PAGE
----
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US unwittingly presents an opportunity to India’s jewellery sector to step up exports



By Suneeta Kaul

In a significant move, US President Donald Trump recently ended the preferential economic treaty signed with Hong Kong, thus bringing to a close the territory’s separate customs treatment from China. Resultantly, the duty on imports from Hong Kong will be hiked to 7.5 per cent from 3.3 per cent. This is likely to create opportunities for India’s jewellery sector to extend its exports to the US, and even persuade at least some manufacturing units in China to shift base to India.

Till now, India has been at a disadvantage vis-a-vis Hong Kong, with the tariff applicable on Indian jewellery products ranging from 5% to 7%, as against 3.3% for imports from Hong Kong. This is in spite of India being the bigger supplier to the US — we exported jewellery products worth $ 1.6 billion to the US, as against just $ 300 million by Hong Kong. Now, in view of the preferential treatment to the latter ending, India can look forward to a more level playing field, and take the opportunity to increase its exports to the US.

Capitalising on the opportunity

India is already one of the largest sourcing partners of the US for gold jewellery products. In 2019-20, our exports of gems and jewellery to the US stood at $ 9.55 billion, accounting for 26% of total exports of $ 39 billion. In order to expand our footprint in the US, we will have to take several steps.


Says Sabyasachi Ray, Executive Director, Gems and Jewellery Export Promotion Council (GJEPC), “To increase our exports to the US and take advantage of the Hong Kong situation, it is imperative to enhance our promotional campaign for jewellery products in the US market. This will help India to regain the exports it had lost, post the withdrawal of the Generalized System of Preferences (GSP) by the US. We are in the midst of a deadly pandemic, which has led to several geo-political changes, and has forced the entire world to connect virtually. India will have to initiate a digital marketing campaign to once again showcase its competitiveness in jewellery products. The industry also needs to organise virtual meets with the US counterparts, which will enable it to promote its products.”

Additionally, if India’s own import duty on cut and polished gem stones is revised downwards, it would enable the industry to make its exports more competitive. “As of now, we are faced with an import duty of 7.5 per cent on gem stone imports. We import gems such as rubies, sapphires, tanzanites, large diamonds, and so forth. These are set in the jewellery pieces and re-exported. The government needs to immediately remove this import duty, otherwise the benefit of the US step will go to countries such as Thailand. I would say that companies exporting jewellery to the US should be given preferential treatment for financing and taxes,” opines Sanjay Kala, President, Jaipur Jewellers Association.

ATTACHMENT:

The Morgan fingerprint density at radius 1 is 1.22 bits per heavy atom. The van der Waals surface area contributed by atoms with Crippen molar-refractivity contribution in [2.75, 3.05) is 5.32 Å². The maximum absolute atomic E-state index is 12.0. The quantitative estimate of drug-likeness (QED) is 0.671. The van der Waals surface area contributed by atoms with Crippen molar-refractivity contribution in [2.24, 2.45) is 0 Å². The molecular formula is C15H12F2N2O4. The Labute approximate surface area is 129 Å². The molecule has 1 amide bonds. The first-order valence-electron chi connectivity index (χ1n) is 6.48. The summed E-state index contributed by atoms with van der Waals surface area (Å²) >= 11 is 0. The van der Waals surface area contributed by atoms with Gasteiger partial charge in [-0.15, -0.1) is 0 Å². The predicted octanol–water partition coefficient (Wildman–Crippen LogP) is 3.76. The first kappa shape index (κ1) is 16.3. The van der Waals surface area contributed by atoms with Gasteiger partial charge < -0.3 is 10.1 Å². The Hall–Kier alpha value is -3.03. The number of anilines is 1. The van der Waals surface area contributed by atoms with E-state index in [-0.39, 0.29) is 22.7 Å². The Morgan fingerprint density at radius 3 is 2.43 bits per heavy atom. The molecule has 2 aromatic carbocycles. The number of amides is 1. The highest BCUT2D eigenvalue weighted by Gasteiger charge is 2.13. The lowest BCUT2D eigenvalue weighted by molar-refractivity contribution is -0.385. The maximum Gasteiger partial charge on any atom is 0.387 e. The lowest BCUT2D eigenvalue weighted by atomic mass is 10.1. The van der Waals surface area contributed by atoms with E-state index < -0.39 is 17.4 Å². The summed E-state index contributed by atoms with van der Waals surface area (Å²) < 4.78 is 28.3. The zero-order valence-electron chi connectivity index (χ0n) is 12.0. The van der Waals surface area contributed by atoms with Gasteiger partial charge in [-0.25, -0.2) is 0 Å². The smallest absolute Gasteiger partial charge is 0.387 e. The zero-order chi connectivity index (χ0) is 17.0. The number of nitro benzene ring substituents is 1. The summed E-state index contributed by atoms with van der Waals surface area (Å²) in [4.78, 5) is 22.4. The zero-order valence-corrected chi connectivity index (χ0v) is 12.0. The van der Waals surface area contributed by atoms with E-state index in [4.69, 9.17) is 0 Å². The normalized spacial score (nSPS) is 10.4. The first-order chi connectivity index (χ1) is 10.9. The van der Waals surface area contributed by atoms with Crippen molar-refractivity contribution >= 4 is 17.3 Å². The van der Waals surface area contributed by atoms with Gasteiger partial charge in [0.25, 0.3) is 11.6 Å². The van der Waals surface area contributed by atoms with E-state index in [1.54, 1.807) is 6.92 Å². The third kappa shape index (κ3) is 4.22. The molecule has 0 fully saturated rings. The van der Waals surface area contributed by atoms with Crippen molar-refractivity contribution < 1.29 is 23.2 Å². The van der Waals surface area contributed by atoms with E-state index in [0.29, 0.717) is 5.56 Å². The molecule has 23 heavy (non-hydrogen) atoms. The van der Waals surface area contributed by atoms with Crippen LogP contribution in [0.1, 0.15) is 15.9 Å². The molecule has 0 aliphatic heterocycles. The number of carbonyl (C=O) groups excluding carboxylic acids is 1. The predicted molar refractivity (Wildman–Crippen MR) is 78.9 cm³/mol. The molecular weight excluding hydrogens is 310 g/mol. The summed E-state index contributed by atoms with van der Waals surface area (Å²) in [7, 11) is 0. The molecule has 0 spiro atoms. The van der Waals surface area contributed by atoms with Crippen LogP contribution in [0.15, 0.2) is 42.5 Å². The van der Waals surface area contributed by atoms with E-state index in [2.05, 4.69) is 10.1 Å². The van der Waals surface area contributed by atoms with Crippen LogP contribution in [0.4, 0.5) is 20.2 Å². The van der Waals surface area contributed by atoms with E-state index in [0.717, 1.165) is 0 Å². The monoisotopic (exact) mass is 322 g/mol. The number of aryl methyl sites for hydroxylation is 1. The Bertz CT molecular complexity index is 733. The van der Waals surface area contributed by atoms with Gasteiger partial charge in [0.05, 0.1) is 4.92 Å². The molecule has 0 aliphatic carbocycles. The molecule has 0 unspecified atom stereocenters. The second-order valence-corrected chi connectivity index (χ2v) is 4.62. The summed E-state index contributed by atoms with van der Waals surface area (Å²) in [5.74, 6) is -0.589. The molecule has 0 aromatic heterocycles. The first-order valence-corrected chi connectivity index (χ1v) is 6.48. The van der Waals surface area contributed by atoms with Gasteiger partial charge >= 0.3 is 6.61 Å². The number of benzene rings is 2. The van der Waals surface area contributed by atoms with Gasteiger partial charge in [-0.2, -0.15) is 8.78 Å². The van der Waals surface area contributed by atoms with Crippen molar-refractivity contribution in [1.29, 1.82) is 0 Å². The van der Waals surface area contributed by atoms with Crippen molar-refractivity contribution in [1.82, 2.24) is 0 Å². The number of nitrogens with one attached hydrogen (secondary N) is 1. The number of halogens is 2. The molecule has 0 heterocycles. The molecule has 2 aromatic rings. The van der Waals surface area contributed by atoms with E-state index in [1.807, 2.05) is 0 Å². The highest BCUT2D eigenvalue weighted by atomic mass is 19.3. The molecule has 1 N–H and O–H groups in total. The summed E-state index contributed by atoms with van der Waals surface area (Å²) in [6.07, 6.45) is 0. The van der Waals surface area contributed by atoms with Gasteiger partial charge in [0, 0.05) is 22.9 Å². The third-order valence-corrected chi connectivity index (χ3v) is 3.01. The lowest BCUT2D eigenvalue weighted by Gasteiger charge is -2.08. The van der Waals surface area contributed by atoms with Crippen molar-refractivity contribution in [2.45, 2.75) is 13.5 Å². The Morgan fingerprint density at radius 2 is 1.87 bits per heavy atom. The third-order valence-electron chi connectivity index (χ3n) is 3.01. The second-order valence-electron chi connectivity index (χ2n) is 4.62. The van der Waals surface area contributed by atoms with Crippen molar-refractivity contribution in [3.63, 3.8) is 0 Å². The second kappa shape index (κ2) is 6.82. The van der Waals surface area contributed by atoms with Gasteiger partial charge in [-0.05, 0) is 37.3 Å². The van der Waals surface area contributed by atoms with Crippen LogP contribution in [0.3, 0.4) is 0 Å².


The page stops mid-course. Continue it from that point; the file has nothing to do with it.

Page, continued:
The industry is also seeking Government support for ensuring ease of doing business. “The Centre has to frame enabling policies for e-commerce, and simplify the procedures for entry and exit in SEZs. Additionally, it has to give AEO (Authorized Economic Operators) status to eligible exporters from the sector, apply RMS (Risk Management Systems) to sectoral exports (presently, RMS is not being applied to the gems and jewellery exports and imports), and introduce other trade facilitation measures. This will enable companies to start their manufacturing and trading business from India,” adds Ray.

Unless the hurdles being faced by the industry are removed, and steps taken proactively to give a leg-up to exports, India could fritter away the advantage. Sounding a note of caution, Bobby Kothari, Director, Jewelex India Pvt Ltd, says, “While the US ending Hong Kong’s preferential treatment could create an opportunity for India to expand its exports, as of now, it seems more business is going to other countries, than to India.”

The duty hike by the US on imports from Hong Kong has another facet to it. Several Indian companies export gems to Hong Kong, which value-adds to them and then exports the finished products to the US. In view of its exports to the US becoming costlier, Hong Kong might cut its import of gems from India. Says Kala, “India exports diamonds in large numbers to Hong Kong, which uses them to make final jewellery products, and then exports them to the US. But with the new duty structure, India’s diamond exports to Hong Kong are likely to be impacted adversely.”

However, overall, the pros outweigh the cons, and the US has, unwittingly, presented an opportunity to India. It remains to be seen whether the industry is able to capitalise on it.


Courtesy:Retail Jeweller India News Service.


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